DNA testing sites under microscope after CA serial killer case

<p>The use of a genealogical website to track down the alleged Golden State Killer is now raising legal and privacy concerns for the millions who submit their DNA to discover their heritage.</p>

News 12 Staff

Apr 27, 2018, 10:09 PM

Updated 2,213 days ago

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DNA testing sites under microscope after CA serial killer case
The use of a genealogical website to track down the alleged Golden State Killer is now raising legal and privacy concerns for the millions who submit their DNA to discover their heritage.

The commercials are everywhere. And plenty of people who spoke to News 12 Long Island said they would use DNA testing kits and online databases.

Several media outlets report investigators took the Golden State Killer suspect's DNA from the crime scene and then used the "open source" site GEDmatch.com. Police reportedly found the crime scene DNA was similar to relatives of Joseph James DeAngelo. 

The case now has some people questioning exactly what information is out there when you use DNA testing kits like those with ancestry.com and 23andme.

“It is important to maintain confidentially as best as possible,” says Dr. David Tegay, a geneticist at the N.Y. Institute of Technology. Tegay says users do hand over a lot of very personal info with those DNA tests.

“The data that they generate using their genotyping platform, would allow somebody to determine their disease risks, and so many people do opt to download their raw data and analyze it,” says Tegay.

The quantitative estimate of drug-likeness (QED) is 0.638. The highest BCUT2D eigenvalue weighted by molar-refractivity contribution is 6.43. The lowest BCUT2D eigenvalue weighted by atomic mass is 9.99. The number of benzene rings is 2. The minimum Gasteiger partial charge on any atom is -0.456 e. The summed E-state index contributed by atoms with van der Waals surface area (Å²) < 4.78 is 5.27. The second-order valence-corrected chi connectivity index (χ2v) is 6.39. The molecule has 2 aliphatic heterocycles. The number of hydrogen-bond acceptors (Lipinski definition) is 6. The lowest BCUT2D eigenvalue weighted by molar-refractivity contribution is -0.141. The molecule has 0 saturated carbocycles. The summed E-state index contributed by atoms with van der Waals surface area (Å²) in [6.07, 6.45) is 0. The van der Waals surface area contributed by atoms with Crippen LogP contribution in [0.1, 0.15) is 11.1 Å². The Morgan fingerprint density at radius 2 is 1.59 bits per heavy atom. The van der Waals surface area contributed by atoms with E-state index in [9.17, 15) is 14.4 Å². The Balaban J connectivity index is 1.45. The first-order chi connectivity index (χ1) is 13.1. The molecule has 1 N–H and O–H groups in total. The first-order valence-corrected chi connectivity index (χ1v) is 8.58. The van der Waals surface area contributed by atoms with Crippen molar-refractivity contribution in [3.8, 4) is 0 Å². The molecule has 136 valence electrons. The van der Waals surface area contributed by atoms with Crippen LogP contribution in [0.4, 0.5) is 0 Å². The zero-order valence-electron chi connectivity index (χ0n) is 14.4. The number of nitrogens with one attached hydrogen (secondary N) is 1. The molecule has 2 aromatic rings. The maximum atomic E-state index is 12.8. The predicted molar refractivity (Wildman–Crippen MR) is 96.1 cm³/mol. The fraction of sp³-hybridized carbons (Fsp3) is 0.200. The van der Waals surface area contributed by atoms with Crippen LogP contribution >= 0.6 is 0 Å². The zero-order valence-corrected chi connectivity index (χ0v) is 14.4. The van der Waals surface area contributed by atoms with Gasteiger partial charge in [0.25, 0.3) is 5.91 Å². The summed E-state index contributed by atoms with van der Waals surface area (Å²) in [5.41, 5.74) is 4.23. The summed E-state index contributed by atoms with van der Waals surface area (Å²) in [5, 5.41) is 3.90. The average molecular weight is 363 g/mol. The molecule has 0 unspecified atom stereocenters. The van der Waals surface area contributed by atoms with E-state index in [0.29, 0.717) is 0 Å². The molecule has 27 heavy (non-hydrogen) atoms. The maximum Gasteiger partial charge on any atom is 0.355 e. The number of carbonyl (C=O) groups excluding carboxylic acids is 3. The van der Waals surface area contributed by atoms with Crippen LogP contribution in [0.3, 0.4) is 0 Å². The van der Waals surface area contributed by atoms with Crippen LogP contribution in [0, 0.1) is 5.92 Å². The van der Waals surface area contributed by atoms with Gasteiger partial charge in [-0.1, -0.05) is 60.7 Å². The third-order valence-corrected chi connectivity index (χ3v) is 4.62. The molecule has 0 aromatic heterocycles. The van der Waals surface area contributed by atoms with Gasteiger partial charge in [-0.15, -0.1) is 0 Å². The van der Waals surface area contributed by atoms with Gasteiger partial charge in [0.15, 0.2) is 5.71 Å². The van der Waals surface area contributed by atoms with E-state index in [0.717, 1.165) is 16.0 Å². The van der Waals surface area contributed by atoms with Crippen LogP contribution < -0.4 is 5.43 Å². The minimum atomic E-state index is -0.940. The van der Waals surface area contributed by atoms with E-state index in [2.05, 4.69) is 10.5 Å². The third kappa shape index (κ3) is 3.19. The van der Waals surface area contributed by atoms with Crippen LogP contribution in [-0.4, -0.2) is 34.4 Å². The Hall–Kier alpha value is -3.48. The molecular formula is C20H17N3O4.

Ancestry.com and 23andme issued statements that they were not directly involved in the Golden State Serial killer case. The co-founder of GEDmatch says "it was done without their knowledge" and that they did not "hand out any information." But its online privacy policy is clear, including "all GEDCOMs uploaded may be viewed, searched or compared by any GEDmatch user."

“The spotlight is on it because of this case,” says tech expert Lance Ulanoff. Ulanoff says this revelation will likely change things for these DNA databases.

“There's a much broader issue here that goes to privacy, and it's just this constant conversation,” says Ulanoff. “We look at what's happened with Facebook.”
The GEDmatch website privacy policy also states that while the site is intended "solely for genealogical research," it is "unable to guarantee that users will not find other uses." It suggests users delete their data if they find that unacceptable.


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